Australia: Do you know what Mulesing is ?



Do you know what Mulesing is ?

 Comment – and to think that Aus sheep suffer this before they suffer the live export trade !

Mule 1

Mulesing is the removal of strips of wool-bearing skin from around the breech (buttocks) of a sheep to prevent flystrike (myiasis).[1] The wool around the buttocks can retain feces and urine, which attracts flies.

The scar tissue that grows over the wound does not grow wool, so is less likely to attract the flies that cause flystrike.

Mulesing is a common practice in Australia for this purpose, particularly on highly wrinkled Merino sheep.[1] Mulesing is considered by some to be a skilled surgical task.[2] Mulesing can only affect flystrike on the area cut out and has no effect on flystrike on any other part of the animal’s body.

Mulesing is a controversial practice. The National Farmers Federation of Australia says that “mulesing remains the most effective practical way to eliminate the risk of ‘flystrike’ in sheep” and that “without mulesing up to 3,000,000 sheep a year could die a slow and agonising death from flystrike”.[3]

The Australian Veterinary Association (AVA) “recognises the welfare implications of mulesing of sheep. However, in the absence of more humane alternatives for preventing breech strike, the AVA accepts that the practice of mulesing should continue as a sheep husbandry procedure”. The AVA also supports the use of analgesics and the accreditation of mulesing practitioners.[4]

The Australian Royal Society for the Prevention of Cruelty to Animals accepts mulesing when the risk of flystrike is very high, when it is done properly, and even then only as a last resort.[5] The animal rights organisation PETA strongly opposes mulesing, says the practice is cruel and painful, and that more humane alternatives exist,[6] and claim that sheep can be spared maggot infestation through more humane methods, including special diets and spray washing.[7]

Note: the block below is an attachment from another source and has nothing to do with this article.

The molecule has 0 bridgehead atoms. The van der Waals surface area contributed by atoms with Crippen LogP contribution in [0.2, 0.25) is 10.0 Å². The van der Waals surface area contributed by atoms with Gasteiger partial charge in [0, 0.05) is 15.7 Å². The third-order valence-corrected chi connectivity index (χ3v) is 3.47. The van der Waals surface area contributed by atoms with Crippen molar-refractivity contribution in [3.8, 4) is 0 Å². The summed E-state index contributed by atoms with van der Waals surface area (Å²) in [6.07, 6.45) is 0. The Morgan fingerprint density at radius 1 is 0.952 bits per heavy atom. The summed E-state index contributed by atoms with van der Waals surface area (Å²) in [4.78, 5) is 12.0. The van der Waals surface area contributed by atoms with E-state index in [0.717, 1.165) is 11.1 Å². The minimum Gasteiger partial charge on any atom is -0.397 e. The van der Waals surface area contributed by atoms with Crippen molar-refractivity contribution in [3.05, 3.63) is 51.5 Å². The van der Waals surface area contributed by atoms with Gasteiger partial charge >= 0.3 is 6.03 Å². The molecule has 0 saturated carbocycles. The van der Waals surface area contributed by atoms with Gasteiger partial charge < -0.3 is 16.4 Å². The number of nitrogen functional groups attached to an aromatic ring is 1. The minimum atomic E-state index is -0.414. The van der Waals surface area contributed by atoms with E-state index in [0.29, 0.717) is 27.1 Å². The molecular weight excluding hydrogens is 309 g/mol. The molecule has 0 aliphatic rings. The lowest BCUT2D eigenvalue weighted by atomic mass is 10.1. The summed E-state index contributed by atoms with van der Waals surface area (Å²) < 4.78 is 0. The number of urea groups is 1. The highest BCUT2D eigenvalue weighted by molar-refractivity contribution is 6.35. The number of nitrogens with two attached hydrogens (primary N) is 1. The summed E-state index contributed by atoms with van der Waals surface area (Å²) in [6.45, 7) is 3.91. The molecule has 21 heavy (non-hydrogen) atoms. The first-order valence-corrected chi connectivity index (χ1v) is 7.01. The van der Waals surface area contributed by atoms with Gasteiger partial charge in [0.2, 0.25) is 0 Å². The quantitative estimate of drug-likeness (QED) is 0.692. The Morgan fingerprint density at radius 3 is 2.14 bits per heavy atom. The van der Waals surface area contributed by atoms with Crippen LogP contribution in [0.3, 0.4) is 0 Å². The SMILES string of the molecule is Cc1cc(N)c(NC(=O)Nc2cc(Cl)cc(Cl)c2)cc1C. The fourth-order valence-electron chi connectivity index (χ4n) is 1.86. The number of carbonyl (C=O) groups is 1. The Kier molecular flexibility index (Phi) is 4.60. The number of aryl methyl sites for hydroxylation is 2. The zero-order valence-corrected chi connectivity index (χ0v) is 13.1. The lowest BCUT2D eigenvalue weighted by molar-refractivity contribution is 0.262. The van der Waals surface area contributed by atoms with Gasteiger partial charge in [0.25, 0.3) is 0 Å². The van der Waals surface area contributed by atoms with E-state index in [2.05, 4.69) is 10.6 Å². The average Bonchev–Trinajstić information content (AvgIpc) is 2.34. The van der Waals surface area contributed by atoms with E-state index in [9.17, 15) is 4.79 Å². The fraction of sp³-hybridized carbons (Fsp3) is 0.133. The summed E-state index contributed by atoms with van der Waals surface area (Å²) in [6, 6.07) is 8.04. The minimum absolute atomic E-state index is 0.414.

In July 2009, representatives of the Australian wool industry scrapped an earlier promise, made in November 2004, to phase out the practice of mulesing in Australia by 31 December 2010.[1][8][9] Mulesing is being phased out in New Zealand.[10]

 Mule 2

Mulesing is a procedure which, in Australia, is carried out by a person who has completed the mandatory accreditation and training programme, usually a professional mulesing contractor.[1]

While the lamb is under restraint (typically in a marking cradle), the wrinkled skin in the animal’s breech (rump area) is cut away from the perianal region down to the top of the hindlimbs. Originally, the procedure was typically performed with modified wool-trimming metal shears, but now there are similar metal shears designed specifically for mulesing. In addition, the tail is docked and the remaining stump is sometimes skinned.[13] The cuts are executed to avoid affecting underlying muscle tissue.

The New South Wales Department of Primary Industries states in the Standard Operating Procedures that, “While the operation causes some pain, no pre or post operative pain relief measures are used”. Antiseptics, anaesthesia and painkillers are not required by Australian law during or after the procedure but are often applied, as the procedure is known to be painful to the animal.[1][2] Products have been approved for pain relief during the procedure, including Tri-Solfen. The minor use permit for Tri-Solfen[14] makes the product available for use by both veterinarians and sheep industry employees, such as mulesing contractors and graziers.[15]

Mule 3